Oh come on! This is the internet! Rage and call it stupid and say it will never work. Who needs to actually use it to know if it's a failure or not?! You know Valve has a long history of putting out sub par work just to get a quick buck.

Nope.

Not Half Life 3 and not at all interesting. This was a meh announcement valve decided to make.

Another controller with a touchscreen, another controller that's gonna get broken.

I love touchscreen tech but it's just too bloody fragile to have it for something worthwhile having for a long period of time.

Saviordd1:
Nope.

Not Half Life 3 and not at all interesting. This was a meh announcement valve decided to make.

Happy 2000th post! :D

Also, I'm pretty sure that "We're going to populate the Linux platform and offer an alternative, customizable console and different, customizable controller" is much more interesting news than "Valve says words about some vaporware".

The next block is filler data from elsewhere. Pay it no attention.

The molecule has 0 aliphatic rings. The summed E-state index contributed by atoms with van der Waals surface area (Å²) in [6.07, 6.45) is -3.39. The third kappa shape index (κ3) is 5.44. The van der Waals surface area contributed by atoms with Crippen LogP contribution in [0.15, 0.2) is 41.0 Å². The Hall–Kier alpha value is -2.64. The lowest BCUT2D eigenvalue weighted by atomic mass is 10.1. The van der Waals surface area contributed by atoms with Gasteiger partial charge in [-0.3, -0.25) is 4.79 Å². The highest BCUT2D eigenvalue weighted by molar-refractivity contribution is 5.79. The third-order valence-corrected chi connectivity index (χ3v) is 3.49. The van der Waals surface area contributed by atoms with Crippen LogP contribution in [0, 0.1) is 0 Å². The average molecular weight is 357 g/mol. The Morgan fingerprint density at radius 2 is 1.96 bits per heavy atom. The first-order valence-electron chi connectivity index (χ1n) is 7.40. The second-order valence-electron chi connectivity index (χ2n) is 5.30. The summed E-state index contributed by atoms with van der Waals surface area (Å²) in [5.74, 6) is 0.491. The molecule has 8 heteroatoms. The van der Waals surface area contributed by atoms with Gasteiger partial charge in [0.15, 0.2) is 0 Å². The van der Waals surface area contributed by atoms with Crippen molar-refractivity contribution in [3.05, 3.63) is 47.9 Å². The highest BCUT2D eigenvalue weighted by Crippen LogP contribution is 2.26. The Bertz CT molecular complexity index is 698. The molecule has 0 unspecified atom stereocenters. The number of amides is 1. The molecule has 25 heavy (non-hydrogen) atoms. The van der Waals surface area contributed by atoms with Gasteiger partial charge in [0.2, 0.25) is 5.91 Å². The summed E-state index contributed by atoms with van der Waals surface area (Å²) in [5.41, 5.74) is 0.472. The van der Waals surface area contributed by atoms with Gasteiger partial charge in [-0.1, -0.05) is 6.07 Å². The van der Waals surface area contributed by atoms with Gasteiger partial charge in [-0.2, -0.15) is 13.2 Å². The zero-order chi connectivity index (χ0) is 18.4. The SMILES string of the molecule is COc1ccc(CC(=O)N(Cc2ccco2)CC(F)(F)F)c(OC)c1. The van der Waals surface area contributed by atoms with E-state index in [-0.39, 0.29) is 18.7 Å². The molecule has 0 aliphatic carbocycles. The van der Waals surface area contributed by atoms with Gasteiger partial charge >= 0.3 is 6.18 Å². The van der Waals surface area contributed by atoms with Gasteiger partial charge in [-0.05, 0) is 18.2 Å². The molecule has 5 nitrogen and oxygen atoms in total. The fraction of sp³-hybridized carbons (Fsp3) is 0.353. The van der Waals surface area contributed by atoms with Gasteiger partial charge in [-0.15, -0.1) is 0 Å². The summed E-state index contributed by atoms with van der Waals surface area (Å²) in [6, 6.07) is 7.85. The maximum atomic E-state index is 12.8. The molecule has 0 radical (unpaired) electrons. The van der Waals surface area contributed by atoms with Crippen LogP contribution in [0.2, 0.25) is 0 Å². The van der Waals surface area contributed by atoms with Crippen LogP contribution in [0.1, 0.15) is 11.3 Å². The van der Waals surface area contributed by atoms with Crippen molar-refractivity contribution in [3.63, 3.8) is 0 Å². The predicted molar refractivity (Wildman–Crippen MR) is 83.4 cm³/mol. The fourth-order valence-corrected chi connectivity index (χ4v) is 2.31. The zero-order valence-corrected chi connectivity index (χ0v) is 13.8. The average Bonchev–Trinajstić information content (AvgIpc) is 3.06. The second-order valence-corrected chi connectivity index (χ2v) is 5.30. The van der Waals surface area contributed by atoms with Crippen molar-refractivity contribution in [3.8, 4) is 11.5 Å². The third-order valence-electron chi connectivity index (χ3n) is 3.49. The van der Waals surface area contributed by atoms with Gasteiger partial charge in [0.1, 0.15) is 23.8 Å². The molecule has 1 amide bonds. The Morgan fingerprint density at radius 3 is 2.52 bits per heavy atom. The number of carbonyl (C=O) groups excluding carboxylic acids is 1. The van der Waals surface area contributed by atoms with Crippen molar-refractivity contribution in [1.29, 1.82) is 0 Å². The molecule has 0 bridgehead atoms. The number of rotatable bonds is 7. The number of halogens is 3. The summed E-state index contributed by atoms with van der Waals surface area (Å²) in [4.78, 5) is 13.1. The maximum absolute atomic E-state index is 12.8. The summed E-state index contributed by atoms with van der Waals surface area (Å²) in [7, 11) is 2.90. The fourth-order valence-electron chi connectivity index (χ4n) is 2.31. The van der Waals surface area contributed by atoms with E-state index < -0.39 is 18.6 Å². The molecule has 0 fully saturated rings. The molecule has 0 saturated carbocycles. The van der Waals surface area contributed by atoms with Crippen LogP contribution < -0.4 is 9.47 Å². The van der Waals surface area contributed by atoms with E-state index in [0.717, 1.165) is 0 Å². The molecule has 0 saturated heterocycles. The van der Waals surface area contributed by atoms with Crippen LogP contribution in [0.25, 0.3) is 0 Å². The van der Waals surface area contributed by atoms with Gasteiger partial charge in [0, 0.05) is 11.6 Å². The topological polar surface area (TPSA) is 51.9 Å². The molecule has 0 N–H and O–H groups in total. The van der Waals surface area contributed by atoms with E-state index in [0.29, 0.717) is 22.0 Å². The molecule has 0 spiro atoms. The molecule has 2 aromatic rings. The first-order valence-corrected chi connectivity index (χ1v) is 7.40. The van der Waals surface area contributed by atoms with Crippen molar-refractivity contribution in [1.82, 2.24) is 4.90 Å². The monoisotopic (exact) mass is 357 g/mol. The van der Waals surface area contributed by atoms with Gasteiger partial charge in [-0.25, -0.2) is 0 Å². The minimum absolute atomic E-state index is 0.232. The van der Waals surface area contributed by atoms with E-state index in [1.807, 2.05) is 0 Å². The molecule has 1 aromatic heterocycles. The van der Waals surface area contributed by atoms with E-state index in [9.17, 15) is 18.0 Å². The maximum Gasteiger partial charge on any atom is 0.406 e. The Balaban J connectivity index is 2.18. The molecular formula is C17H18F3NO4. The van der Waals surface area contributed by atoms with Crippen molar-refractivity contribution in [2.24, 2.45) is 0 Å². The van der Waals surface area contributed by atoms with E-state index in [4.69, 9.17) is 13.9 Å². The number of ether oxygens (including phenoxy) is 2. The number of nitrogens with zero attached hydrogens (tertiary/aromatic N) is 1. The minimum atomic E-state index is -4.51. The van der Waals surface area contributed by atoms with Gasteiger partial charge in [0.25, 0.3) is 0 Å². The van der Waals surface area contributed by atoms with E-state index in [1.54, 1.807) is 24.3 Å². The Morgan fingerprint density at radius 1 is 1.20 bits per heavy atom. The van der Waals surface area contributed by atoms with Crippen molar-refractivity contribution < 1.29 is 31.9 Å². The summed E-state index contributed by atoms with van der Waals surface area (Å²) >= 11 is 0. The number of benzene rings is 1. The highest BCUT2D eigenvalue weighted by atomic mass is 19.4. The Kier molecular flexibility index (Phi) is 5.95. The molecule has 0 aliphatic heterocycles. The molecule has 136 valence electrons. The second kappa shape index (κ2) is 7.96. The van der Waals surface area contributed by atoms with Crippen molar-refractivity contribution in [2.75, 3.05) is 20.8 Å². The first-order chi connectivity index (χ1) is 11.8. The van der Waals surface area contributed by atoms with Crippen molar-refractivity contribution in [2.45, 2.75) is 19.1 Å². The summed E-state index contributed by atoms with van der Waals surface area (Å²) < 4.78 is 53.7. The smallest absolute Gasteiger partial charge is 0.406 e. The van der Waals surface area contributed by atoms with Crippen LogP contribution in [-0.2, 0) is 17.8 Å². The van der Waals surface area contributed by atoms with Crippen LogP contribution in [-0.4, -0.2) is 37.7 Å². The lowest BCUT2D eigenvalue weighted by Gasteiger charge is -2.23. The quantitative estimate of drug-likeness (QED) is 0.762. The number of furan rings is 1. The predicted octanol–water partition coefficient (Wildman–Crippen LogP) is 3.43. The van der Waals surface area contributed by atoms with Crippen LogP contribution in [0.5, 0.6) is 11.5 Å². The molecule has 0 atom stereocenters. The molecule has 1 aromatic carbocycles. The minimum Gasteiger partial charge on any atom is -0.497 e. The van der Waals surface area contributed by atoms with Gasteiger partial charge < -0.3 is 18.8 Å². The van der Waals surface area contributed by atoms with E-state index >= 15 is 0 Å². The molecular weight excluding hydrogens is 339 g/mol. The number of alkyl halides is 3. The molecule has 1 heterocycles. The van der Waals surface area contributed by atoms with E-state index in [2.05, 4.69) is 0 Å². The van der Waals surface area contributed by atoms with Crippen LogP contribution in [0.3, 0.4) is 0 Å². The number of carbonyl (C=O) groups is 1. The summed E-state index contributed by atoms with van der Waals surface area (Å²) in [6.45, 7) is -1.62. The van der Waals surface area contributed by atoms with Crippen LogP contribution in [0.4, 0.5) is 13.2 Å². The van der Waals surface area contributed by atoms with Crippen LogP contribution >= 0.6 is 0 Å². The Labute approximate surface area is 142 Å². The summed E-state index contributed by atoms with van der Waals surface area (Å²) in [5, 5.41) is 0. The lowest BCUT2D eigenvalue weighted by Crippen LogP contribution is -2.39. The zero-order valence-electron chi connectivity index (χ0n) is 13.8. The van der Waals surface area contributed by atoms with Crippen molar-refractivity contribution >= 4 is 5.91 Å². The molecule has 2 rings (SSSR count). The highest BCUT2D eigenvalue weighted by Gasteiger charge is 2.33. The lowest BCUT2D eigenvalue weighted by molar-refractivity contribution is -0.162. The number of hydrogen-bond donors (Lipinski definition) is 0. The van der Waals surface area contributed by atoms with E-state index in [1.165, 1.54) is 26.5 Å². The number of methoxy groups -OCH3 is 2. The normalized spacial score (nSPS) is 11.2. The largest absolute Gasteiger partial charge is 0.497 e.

j-e-f-f-e-r-s:
snippity snip

You...didn't actually read the info page, did you?

They aren't just slapping some shitty, off-the-shelf laptop trackpads on this thing. They're high resolution trackpads. If they're at all like some of the high-res trackpad tech I've seen elsewhere, then they'll be incredibly accurate. (assuming they're using that tech, of course)

They're including a suite of haptic feedback tech into this thing as well. Something that will provide far more sensory feedback than rumble motors and simple thumbsticks.

As for buttons; direct from the info page: There are a total of sixteen buttons on the Steam Controller. Half of them are accessible to the player without requiring thumbs to be lifted from the trackpads, including two on the back. All controls and buttons have been placed symmetrically, making left or right handedness switchable via a software config checkbox.